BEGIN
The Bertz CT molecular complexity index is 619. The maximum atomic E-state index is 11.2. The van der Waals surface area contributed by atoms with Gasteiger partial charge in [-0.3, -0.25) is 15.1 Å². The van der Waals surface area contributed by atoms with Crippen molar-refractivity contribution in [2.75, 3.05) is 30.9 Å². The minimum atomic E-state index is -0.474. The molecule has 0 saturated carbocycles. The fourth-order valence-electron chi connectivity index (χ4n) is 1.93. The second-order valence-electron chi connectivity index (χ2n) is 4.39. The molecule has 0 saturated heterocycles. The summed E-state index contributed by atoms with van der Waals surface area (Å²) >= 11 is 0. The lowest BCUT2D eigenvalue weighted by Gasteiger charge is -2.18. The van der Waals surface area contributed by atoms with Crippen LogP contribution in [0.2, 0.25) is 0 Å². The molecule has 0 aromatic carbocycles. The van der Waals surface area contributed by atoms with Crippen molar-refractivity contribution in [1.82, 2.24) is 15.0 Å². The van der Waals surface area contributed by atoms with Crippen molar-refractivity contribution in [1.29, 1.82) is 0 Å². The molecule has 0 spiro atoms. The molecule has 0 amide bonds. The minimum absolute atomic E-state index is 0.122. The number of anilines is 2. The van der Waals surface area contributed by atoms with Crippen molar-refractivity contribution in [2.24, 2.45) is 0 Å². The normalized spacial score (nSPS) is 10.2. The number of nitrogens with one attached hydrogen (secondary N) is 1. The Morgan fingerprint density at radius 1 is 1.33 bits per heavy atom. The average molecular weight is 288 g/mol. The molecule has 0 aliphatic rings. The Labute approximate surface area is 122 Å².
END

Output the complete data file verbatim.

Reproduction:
The Bertz CT molecular complexity index is 619. The maximum atomic E-state index is 11.2. The van der Waals surface area contributed by atoms with Gasteiger partial charge in [-0.3, -0.25) is 15.1 Å². The van der Waals surface area contributed by atoms with Crippen molar-refractivity contribution in [2.75, 3.05) is 30.9 Å². The minimum atomic E-state index is -0.474. The molecule has 0 saturated carbocycles. The fourth-order valence-electron chi connectivity index (χ4n) is 1.93. The second-order valence-electron chi connectivity index (χ2n) is 4.39. The molecule has 0 saturated heterocycles. The summed E-state index contributed by atoms with van der Waals surface area (Å²) >= 11 is 0. The lowest BCUT2D eigenvalue weighted by Gasteiger charge is -2.18. The van der Waals surface area contributed by atoms with Crippen LogP contribution in [0.2, 0.25) is 0 Å². The molecule has 0 aromatic carbocycles. The van der Waals surface area contributed by atoms with Crippen molar-refractivity contribution in [1.82, 2.24) is 15.0 Å². The van der Waals surface area contributed by atoms with Crippen molar-refractivity contribution in [1.29, 1.82) is 0 Å². The molecule has 0 spiro atoms. The molecule has 0 amide bonds. The minimum absolute atomic E-state index is 0.122. The number of anilines is 2. The van der Waals surface area contributed by atoms with Crippen molar-refractivity contribution in [2.24, 2.45) is 0 Å². The normalized spacial score (nSPS) is 10.2. The number of nitrogens with one attached hydrogen (secondary N) is 1. The Morgan fingerprint density at radius 1 is 1.33 bits per heavy atom. The average molecular weight is 288 g/mol. The molecule has 0 aliphatic rings. The Labute approximate surface area is 122 Å².